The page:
The attractiveness of the v2 is/was the cheap(er) memory. Otherwise
a current cpu from intel/amd with fewer cores would easily outclass
any two v2s.
==
 

Storm-Chaser

Twin Turbo
Apr 16, 2020
146
23
18
Upstate NY
Thanks. The answer seems to be "dont bother".
The attractiveness of the v2 is/was the cheap(er) memory. Otherwise
a current cpu from intel/amd with fewer cores would easily outclass
any two v2s.
==
Depends on workload and other system hardware as well. And definitely not easily outclass two of them. Two 2696 v2 processors will actually edge out a core i9 extreme 10980XE in CPUz multi-core benchmark. That particular chip has 18 cores and 26 threads.

The memory performance is still pretty impressive as well. This is my z820 after populating all memory slots with DDR3 1866MHz RDIMMs, for a total of 16 memory modules, 8 memory channels and 64GB. This is the maximum supported memory speed of the chipset. This is the theoretical limit of ram performance/bandwidth in a z820 system. So as you can see, this RAM setup will very quickly out gun all dual channel kits (usually by a factor of two) and the vast majority of state of the art DDR4 quad channel systems as well.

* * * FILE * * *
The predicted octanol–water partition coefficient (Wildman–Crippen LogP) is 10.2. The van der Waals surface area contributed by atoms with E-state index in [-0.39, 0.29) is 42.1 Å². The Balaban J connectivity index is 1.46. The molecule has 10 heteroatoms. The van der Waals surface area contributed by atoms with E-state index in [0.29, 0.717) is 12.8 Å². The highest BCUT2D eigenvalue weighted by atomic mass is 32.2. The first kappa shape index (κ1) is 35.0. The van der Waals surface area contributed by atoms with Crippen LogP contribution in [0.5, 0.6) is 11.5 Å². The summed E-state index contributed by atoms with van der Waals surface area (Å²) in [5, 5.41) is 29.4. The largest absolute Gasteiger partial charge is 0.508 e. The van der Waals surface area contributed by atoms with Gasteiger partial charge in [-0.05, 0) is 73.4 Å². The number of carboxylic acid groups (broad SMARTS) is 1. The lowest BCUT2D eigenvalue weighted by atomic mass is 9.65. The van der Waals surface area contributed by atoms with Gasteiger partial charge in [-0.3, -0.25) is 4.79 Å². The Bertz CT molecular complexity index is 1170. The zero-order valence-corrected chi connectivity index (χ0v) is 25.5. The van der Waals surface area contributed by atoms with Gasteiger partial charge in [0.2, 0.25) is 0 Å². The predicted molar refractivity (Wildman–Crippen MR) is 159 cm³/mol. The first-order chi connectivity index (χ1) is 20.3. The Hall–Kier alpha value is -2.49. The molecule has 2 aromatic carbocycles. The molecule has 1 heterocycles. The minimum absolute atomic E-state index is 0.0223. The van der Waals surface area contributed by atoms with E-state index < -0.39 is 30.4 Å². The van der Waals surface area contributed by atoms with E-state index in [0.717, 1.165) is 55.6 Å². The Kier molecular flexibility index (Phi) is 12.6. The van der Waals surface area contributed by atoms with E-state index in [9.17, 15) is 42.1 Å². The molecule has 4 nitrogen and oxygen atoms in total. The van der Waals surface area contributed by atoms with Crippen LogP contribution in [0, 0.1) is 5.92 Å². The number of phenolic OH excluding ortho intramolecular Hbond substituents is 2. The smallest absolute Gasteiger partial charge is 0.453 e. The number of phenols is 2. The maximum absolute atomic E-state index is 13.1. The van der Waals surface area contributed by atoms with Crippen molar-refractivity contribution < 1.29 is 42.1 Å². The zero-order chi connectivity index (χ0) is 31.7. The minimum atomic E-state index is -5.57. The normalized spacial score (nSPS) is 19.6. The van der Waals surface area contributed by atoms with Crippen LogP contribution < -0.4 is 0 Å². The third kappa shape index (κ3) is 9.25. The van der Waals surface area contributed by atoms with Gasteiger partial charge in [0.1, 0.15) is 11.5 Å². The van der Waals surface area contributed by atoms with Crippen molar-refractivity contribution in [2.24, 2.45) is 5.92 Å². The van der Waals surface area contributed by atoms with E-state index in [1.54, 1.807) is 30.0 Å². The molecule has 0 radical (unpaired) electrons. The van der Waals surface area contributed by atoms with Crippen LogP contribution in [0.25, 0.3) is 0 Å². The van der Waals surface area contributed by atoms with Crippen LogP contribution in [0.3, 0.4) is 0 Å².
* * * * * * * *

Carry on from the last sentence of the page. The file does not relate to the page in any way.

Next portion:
1637412752400.png
 
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wildpig1234

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Aug 22, 2016
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You definitely have to spend significantly more than $170 to get any recent amd or intel cpu that can do faster 8+ multicore than dual 2696/7 v2. and even if we are talking about single cpu, you would have to spend significantly more than $80 to get any recent amd/intel cpu that can beat one 2696/7 v2 in 8+ multicore, although in this case the benefit is not as good as in the case of dual 2696/7 v2

It's really about 1-4 core performance is what make the newer cpu much better than the 2696/7 v2
 
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Storm-Chaser

Twin Turbo
Apr 16, 2020
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It's really about 1-4 core performance is what make the newer cpu much better than the 2696/7 v2